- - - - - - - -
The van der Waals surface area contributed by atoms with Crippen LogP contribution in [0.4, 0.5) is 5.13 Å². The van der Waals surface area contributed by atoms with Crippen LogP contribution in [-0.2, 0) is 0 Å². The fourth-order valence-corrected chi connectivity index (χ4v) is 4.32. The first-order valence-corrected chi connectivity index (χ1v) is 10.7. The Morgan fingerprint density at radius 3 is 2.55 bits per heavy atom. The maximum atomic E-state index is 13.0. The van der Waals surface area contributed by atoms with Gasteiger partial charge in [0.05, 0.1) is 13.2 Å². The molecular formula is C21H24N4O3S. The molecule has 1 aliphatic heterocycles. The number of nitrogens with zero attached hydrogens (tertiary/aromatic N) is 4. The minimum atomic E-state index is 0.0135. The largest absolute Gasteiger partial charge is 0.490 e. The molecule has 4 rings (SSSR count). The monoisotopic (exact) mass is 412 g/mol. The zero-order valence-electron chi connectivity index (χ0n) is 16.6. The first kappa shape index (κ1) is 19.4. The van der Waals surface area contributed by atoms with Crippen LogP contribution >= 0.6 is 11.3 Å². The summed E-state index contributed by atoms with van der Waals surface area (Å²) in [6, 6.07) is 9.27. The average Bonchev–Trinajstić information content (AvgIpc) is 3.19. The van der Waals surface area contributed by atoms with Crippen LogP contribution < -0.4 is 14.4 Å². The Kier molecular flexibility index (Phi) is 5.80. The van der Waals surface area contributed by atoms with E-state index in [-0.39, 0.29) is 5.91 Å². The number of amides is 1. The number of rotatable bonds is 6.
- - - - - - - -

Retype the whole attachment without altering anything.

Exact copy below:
The van der Waals surface area contributed by atoms with Crippen LogP contribution in [0.4, 0.5) is 5.13 Å². The van der Waals surface area contributed by atoms with Crippen LogP contribution in [-0.2, 0) is 0 Å². The fourth-order valence-corrected chi connectivity index (χ4v) is 4.32. The first-order valence-corrected chi connectivity index (χ1v) is 10.7. The Morgan fingerprint density at radius 3 is 2.55 bits per heavy atom. The maximum atomic E-state index is 13.0. The van der Waals surface area contributed by atoms with Gasteiger partial charge in [0.05, 0.1) is 13.2 Å². The molecular formula is C21H24N4O3S. The molecule has 1 aliphatic heterocycles. The number of nitrogens with zero attached hydrogens (tertiary/aromatic N) is 4. The minimum atomic E-state index is 0.0135. The largest absolute Gasteiger partial charge is 0.490 e. The molecule has 4 rings (SSSR count). The monoisotopic (exact) mass is 412 g/mol. The zero-order valence-electron chi connectivity index (χ0n) is 16.6. The first kappa shape index (κ1) is 19.4. The van der Waals surface area contributed by atoms with Crippen LogP contribution >= 0.6 is 11.3 Å². The summed E-state index contributed by atoms with van der Waals surface area (Å²) in [6, 6.07) is 9.27. The average Bonchev–Trinajstić information content (AvgIpc) is 3.19. The van der Waals surface area contributed by atoms with Crippen LogP contribution < -0.4 is 14.4 Å². The Kier molecular flexibility index (Phi) is 5.80. The van der Waals surface area contributed by atoms with E-state index in [-0.39, 0.29) is 5.91 Å². The number of amides is 1. The number of rotatable bonds is 6.